On top of this, more funding needs to be made available as it has a direct impact on the ability of countries to bring malaria under control. For example, in Zanzibar the malaria rates rose and fell with funding levels between 1960 and 2013.

Between 1981 and 1983 Sao Tome reported no malaria cases due to consistent indoor residual spraying of households with DDT twice a year and and weekly administration of drugs to prevent the disease. When the funding dried up, a major epidemic occurred in 1985 and by 1997 malaria prevalence had risen to 53%.

Sao Tome has recovered to the point that it is now in the pre-elimination phase. With the current low transmission rates, the end of malaria could be in sight with the annual incidence dropping from 33.8 per 1,000 people in 2009 to 9.7 per 1000 in 2014.

In Kenya, transmission in the highlands of western Kenya was reduced for between 2007 to 2008. This was attributed to widespread indoor residual spraying and the introduction of artemisinin based combination medicines with support from the Global Fund.

Challenges facing Africa

Among the key challenges facing Africa in malaria elimination are:

Infrastructure challenges: weak health systems, resources like manpower, inaccessibility to malaria control services and poor surveillance systems are to blame for a weak roll out during the implementation phase. Health systems are under-resourced and poorly accessible to those most at risk. In 2015, a large proportion (36%) of children with a fever were not taken to a health facility for care in 23 African countries.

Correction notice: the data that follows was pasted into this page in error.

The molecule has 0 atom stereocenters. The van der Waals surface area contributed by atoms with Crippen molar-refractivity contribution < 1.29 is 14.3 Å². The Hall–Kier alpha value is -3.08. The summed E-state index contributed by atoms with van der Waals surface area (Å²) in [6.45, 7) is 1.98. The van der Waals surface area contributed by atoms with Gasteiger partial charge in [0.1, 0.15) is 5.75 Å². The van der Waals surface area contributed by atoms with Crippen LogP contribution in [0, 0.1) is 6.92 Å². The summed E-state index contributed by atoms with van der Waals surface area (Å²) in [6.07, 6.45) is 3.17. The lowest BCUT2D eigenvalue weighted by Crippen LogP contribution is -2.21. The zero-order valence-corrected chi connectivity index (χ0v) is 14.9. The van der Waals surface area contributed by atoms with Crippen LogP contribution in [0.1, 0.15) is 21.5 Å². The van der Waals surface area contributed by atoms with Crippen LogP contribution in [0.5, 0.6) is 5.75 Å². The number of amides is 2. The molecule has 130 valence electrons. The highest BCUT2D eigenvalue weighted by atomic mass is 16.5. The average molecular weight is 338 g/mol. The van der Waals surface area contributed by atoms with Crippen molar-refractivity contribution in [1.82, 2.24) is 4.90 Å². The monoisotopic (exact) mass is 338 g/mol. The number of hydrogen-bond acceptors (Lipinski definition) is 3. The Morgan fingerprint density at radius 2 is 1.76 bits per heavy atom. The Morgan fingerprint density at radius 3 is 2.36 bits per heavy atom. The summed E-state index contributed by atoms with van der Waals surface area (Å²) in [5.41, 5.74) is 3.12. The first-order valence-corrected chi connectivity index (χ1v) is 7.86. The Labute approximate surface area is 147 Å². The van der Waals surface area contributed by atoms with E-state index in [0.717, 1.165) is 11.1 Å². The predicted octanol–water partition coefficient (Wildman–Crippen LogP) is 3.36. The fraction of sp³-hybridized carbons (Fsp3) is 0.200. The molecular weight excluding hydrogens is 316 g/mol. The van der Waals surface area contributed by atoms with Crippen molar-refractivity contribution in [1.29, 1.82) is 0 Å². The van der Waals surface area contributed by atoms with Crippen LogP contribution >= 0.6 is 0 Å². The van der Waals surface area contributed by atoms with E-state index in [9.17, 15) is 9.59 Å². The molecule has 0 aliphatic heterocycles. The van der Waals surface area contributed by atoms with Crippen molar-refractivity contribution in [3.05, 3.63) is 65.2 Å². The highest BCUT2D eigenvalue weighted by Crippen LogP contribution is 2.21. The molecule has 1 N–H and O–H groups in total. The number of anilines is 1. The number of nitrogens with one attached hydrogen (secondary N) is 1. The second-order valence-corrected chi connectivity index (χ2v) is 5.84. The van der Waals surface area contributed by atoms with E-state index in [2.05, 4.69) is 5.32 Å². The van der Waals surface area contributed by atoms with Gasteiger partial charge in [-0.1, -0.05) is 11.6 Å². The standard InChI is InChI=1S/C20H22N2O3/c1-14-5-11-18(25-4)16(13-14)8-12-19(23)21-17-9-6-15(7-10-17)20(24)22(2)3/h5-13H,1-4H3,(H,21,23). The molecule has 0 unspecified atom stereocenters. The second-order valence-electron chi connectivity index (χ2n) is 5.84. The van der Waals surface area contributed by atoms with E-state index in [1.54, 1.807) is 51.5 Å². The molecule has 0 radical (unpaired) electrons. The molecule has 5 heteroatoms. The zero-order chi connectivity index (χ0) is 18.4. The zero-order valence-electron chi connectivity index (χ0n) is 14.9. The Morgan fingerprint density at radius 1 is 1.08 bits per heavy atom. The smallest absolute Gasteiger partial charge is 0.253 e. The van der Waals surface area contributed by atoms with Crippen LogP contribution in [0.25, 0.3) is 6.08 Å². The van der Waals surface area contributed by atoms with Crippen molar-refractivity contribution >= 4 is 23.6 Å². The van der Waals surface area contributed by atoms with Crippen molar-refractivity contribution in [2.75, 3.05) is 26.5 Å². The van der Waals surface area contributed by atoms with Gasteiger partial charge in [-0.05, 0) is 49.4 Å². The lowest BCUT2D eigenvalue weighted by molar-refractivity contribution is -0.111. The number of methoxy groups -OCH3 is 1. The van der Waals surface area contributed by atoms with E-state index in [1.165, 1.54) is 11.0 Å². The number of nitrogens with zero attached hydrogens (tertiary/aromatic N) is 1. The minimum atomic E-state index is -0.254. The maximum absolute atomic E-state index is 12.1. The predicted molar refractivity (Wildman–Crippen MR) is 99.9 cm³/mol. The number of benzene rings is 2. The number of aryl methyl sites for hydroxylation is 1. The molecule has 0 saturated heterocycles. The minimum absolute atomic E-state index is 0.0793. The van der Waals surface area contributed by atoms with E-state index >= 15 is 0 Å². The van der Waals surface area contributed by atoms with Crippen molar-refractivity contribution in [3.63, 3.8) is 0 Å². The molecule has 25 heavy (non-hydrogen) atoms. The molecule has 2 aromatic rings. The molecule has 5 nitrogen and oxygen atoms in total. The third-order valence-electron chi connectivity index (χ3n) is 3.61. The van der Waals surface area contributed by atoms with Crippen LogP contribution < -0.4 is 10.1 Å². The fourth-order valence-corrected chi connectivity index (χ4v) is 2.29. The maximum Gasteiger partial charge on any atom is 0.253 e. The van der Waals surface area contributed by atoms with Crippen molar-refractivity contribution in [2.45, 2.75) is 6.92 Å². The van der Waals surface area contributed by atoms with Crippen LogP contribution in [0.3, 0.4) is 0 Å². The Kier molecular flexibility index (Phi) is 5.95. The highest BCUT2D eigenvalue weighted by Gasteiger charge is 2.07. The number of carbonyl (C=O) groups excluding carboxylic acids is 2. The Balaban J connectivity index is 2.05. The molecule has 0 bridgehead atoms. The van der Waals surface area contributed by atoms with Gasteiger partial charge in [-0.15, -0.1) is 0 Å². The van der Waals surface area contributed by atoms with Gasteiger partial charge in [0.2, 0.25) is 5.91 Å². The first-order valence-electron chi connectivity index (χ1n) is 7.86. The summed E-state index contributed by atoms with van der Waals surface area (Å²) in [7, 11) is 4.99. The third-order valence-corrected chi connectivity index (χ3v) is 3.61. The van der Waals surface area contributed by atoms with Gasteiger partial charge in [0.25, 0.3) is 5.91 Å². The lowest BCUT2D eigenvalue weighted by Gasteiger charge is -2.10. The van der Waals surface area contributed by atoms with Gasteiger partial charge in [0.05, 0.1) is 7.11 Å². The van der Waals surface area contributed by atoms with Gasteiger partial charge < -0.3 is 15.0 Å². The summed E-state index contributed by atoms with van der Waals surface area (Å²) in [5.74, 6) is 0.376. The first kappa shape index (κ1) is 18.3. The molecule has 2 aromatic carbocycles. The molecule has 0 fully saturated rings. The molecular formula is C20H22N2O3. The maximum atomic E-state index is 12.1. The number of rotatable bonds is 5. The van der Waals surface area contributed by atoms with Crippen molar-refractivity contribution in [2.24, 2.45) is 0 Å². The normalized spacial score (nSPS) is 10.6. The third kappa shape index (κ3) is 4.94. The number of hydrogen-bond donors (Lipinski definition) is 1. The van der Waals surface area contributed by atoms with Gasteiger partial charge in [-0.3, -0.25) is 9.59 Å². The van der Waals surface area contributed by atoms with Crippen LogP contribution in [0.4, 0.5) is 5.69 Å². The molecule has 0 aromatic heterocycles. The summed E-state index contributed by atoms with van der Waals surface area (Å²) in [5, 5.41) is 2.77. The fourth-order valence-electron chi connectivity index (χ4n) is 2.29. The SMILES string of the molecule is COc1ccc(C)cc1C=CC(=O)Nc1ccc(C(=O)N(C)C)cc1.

Drug resistance: it’s worrying that signs of resistance to artemesinin has been reported in about 12 African countries. This follows the rapid spread of drug resistance first reported in the greater Mekong region in south East Asia.

Insecticide resistance: since 2010, 60 of the 73 countries that monitor insecticide resistance have reported mosquito resistance to at least one insecticide class used in nets and indoor spraying. From these samples, 50 reported resistance to two or more insecticide classes.

The way forward

To achieve low transmission rates and eventual elimination, African countries need to invest in understanding the geography, evolutionary history of flora and fauna, infrastructure and land use in Africa. An analysis into the eradication of malaria historically found that by understanding and addressing these factors, malaria control can be more successful.

In addition, African countries need to diversify financing of malaria control. The initiatives should be cost effective to ensure they are accessible and evenly rolled out even in the continent’s poor resource regions.

And a national health financing strategy and road map to universal health coverage should be developed and implemented in sub-Saharan countries with a high burden of malaria.

All partners from the public and private sector, the civil society, development partners and the community should be involved. One of the reasons that community involvement is important is because it encourages ownership which leads to credible data which in turn makes it possible to monitor progress.

Africa has unfinished business before it achieves the aspirational theme of World Malaria Day – “End Malaria for good”. Robust investment and new malaria control tools are urgently needed to propel countries towards eliminating the disease.